Helping out the dairy industry is great, but because pizza sales comprise some 25% of all cheese consumed in the country today, the relationship between the two industries could obviously make rising cheese prices a real threat to restaurant profitability. Pizzerias that struggled with record high cheese prices of over $2.20 per pound in May 2008 got some relief last summer when prices fell by over 50% to about $1 per pound. The USDA plan to add an additional $350 million to the Dairy Products Price Support Program for purchasing excess diary products to help dairy farmers maintain minimum pricing is already causing higher cheese prices. Industry analysts say market prices are likely to rise above $1.60 in the first half of 2010 alone.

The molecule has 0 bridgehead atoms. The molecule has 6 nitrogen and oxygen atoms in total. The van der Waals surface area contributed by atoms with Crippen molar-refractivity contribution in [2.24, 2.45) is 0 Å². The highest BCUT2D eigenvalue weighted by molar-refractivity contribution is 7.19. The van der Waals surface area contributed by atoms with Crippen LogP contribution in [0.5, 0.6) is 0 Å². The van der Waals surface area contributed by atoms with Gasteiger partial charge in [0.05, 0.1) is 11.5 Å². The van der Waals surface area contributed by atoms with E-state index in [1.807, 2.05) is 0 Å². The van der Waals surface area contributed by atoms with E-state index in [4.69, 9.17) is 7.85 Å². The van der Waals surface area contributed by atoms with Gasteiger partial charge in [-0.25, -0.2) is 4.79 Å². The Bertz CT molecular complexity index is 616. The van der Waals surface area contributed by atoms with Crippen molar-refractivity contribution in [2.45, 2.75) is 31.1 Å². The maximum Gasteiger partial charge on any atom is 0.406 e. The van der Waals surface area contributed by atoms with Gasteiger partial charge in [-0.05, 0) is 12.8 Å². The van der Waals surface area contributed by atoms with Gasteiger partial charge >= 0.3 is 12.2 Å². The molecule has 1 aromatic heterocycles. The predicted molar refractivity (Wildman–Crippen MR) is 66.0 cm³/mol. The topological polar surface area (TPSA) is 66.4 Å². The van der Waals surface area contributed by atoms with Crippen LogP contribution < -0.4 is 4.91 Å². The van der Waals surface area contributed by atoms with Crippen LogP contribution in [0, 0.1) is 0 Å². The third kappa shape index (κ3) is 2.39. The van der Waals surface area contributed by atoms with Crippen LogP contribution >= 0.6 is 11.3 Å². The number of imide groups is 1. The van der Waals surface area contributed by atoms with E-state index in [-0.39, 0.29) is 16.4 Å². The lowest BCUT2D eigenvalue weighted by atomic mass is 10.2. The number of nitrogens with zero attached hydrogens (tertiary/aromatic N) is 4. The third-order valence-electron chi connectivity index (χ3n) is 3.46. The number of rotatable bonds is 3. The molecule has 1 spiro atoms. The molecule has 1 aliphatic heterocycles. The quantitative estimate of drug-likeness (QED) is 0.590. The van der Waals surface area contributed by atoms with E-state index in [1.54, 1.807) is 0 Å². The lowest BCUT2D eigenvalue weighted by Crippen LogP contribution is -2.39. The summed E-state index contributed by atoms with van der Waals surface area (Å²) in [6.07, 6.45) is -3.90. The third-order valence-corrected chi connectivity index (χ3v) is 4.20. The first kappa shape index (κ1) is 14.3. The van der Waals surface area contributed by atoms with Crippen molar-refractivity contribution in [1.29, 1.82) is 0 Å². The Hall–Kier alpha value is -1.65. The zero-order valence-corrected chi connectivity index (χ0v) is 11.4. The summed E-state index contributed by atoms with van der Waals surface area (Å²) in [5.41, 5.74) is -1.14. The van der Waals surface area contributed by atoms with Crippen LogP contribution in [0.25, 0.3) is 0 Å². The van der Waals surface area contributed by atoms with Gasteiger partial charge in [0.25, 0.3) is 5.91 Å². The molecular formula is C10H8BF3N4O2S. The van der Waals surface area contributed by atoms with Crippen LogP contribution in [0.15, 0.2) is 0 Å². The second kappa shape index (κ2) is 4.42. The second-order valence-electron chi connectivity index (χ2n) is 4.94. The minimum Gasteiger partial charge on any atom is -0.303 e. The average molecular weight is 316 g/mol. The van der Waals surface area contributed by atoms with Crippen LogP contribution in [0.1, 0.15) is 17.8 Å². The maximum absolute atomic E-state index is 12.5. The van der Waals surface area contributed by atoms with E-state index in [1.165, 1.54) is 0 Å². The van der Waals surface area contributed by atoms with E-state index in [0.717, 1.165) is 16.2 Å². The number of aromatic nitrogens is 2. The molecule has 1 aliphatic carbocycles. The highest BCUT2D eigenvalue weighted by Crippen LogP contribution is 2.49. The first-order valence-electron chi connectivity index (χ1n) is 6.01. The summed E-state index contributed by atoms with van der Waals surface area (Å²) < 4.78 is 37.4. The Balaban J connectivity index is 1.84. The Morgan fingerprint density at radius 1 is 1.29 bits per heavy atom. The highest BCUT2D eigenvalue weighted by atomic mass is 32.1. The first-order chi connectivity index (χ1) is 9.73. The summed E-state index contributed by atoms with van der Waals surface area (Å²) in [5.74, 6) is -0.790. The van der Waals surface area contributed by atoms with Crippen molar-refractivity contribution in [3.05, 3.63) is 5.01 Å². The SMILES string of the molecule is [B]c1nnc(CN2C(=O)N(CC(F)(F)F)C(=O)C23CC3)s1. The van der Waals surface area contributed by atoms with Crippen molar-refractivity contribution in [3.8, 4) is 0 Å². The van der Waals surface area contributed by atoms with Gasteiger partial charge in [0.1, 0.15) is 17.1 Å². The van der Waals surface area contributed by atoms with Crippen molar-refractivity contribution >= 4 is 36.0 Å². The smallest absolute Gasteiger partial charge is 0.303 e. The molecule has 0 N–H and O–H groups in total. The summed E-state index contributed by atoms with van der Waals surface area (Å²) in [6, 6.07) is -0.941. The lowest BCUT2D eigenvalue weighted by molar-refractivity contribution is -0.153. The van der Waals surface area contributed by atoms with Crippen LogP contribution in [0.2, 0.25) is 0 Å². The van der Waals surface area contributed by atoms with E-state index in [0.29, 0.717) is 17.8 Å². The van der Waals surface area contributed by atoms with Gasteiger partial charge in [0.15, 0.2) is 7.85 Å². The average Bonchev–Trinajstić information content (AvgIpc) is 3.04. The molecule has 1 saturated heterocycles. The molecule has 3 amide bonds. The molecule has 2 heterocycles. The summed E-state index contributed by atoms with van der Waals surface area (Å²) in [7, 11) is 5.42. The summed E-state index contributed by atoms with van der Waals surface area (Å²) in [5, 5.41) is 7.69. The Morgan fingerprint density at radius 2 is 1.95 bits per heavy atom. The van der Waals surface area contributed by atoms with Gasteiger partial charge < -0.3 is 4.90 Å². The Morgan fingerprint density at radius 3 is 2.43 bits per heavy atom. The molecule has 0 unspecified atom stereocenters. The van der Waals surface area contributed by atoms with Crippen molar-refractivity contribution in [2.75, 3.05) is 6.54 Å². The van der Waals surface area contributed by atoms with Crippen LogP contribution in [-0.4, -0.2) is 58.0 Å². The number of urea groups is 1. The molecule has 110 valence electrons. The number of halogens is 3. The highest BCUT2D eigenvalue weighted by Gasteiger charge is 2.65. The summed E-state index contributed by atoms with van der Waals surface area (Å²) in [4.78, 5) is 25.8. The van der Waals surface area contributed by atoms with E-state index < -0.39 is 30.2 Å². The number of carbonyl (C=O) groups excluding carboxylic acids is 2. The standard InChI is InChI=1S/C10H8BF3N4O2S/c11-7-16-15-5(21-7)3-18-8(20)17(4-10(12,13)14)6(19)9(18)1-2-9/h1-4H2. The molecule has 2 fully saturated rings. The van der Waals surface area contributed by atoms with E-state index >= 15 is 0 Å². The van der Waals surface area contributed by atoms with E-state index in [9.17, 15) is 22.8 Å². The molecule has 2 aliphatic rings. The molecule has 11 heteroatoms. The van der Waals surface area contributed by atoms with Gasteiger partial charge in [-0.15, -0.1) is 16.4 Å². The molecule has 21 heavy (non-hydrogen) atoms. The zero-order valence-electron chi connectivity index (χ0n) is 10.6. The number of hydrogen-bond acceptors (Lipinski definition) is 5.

The fluctuating dairy product prices mean pizzeria operators will have to keep a close eye on future developments in the cheese market. The large, mega-franchise pizzerias might be able to enjoy the benefits of long-term contacts that lock-in their cheese costs, but the smaller independent operators have fewer options. Perhaps the best thing the independents could do would be to negotiate directly with the cheese manufacturers to lock-in a fair price in exchange for the commitment to purchase from that source throughout the year. Negotiating a good cheese contract might be a headache today, but it definitely beats the alternatives of reducing on-plate portions and raising menu prices tomorrow.